Online assessment research

Schools embrace tailored tests to suit students' talents

Could the one-size-fits-all test become a thing of the past? A growing number of schools are moving away from standardised testing, instead using assessments tailored to students' abilities.

Read the full article (The Age, 31 May 2015)

Research and trialling

ACARA is conducting a broad research program to inform work towards the transition from paper-based to computer-based assessments. The purpose of the research is to provide evidence-based information to education ministers and the broader education community about the possibility of delivering the NAPLAN in a computer-based, or ‘online’, environment.

The research program consists of three elements: a pilot research study, a trialling study and a development study. Data from the trialling study is now being analysed and the development study is underway.

Research findings will be made available progressively.
For more information about ACARA’s research into online assessment, contact [email protected]

Development study

In August 2014 ACARA will conduct a development study to further trial the tailored test design in a sample of schools. Tailored tests provide a multi-branching test consisting of interlocking sets of questions (referred to as ‘testlets’). The development study has been informed by the pilot research study and trialling study, and will finalise the targeting and measurement aspects of the tailored test design.

The development study will also investigate how testlets are trialled for the new design and how the testlets are used to construct NAPLAN online tests. Fully branching tailored tests in reading and numeracy will be trialled as well as new options for language conventions.

Research will also continue into the delivery of technically enhanced items and adjustments for students with disability.

Previous research studies

Pilot research study

From September to November 2012, ACARA conducted a pilot research study into online assessment. Approximately 125 schools across Australia participated in the study. The study used literacy and numeracy questions from NAPLAN, and questions from NAP sample assessments in civics and citizenship (NAP–CC).

The pilot research study comprised both a mode effect study and a cognitive interview study:

  • The mode effect study investigated how the performance of items (questions) is affected by the mode in which the test is delivered; that is, whether items perform differently in paper-based and computer-based tests.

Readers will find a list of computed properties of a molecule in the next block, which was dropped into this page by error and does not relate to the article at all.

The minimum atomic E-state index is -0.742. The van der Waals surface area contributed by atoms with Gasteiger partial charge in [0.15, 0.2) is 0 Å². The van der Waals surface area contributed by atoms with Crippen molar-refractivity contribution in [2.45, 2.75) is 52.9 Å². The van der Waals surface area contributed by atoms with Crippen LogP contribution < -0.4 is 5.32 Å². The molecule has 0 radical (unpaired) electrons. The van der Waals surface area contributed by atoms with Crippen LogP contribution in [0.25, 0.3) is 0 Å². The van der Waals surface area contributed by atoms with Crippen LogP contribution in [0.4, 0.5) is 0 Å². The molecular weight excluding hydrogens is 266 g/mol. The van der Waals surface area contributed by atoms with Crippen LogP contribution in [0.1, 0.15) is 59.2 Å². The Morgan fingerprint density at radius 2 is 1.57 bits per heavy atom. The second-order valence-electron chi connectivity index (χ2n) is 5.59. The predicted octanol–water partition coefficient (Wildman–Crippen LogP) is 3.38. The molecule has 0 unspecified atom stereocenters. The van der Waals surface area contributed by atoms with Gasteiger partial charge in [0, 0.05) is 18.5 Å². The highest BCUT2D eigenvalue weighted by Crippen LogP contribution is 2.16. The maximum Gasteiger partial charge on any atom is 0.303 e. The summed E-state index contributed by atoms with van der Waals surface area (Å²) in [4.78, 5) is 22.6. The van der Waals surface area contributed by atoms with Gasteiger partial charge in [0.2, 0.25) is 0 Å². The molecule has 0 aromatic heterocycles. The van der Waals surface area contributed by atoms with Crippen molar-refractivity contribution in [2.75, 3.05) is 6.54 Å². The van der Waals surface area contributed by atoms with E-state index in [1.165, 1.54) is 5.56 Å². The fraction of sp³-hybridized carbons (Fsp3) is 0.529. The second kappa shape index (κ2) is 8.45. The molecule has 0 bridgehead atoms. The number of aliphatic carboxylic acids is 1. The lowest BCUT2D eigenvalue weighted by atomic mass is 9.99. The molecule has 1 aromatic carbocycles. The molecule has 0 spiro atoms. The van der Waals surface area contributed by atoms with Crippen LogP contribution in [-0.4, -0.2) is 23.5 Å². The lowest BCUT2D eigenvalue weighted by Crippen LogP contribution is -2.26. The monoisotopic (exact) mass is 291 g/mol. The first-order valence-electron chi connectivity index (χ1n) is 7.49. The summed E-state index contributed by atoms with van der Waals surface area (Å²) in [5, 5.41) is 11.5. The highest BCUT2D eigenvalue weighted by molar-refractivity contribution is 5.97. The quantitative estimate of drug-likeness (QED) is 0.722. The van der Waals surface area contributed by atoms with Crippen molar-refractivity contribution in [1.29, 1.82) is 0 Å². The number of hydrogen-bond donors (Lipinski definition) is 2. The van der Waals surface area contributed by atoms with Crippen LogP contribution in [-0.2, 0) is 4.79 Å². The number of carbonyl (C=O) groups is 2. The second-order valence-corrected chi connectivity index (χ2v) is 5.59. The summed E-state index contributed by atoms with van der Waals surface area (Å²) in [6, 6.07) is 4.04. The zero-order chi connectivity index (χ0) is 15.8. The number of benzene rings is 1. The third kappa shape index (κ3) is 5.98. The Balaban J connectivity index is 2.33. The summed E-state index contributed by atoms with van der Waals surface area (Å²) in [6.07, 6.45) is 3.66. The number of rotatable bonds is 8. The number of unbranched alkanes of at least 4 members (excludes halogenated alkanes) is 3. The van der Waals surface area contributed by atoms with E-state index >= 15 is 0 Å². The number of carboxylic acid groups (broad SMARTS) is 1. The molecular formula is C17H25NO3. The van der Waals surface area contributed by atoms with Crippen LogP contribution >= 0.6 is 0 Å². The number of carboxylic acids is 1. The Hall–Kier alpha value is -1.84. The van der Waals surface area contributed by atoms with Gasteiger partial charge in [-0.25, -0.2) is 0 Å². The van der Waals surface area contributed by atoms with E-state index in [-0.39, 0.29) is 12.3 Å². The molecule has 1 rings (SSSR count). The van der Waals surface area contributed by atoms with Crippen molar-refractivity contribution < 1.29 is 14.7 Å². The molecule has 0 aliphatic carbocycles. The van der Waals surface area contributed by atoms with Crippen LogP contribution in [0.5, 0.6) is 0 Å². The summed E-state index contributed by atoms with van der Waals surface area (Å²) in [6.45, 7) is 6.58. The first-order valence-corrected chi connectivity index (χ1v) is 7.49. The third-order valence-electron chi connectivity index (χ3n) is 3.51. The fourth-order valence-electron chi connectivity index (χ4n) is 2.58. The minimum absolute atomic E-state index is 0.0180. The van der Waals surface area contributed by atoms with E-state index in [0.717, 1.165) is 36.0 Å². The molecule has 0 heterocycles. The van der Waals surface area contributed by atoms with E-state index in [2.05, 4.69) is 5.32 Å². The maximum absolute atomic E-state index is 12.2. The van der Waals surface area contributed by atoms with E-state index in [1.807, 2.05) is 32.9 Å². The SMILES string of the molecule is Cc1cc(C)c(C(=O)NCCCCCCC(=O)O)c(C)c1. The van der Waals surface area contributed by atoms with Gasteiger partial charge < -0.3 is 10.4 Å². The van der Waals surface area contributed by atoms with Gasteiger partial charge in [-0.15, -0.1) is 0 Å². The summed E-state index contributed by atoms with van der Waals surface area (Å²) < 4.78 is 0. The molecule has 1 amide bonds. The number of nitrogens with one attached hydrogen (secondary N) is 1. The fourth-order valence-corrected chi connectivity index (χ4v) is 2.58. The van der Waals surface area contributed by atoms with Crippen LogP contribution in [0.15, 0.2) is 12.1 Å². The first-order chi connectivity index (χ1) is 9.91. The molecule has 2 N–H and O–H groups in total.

• In some schools, researchers conducted cognitive interviews with students. This was a small qualitative study intended to gauge levels of student engagement with the computer-based assessments.

Trialling study

In August and September 2013, ACARA trialled online delivery of the tailored test design. Students answered an initial set of questions and were then directed to the subsequent sets of questions based on the accuracy of their responses. Students with a high number of questions correct were directed to more challenging questions. Students who had a lower level of achievement in the initial set of questions were directed to questions that were less challenging. Preliminary results show that the tailored test provides better assessment of individual student achievement relative to ability.

More than 250 schools across Australia volunteered to participate in the study. The study included remote schools as well as a trial with a small number of home-based and geographically remote students. Approximately 23 000 tests were delivered to students in Years 3, 5, 7 and 9 in reading, numeracy and writing. The research study also investigated the cognitive and behavioural engagement of students with the tailored test and the effectiveness of the proposed test design in better targeting underperforming students. ACARA is now analysing the test data and a range of other information collected, including observations by invigilators and technical issues experienced in schools.

ACARA’s research has also investigated autoscoring technology and technically enhanced items that are designed to assess particular aspects of literacy and numeracy aligned with the Australian Curriculum.

Further information on the proposed move to delivering NAPLAN online can be found on Online assessment page of the NAP website.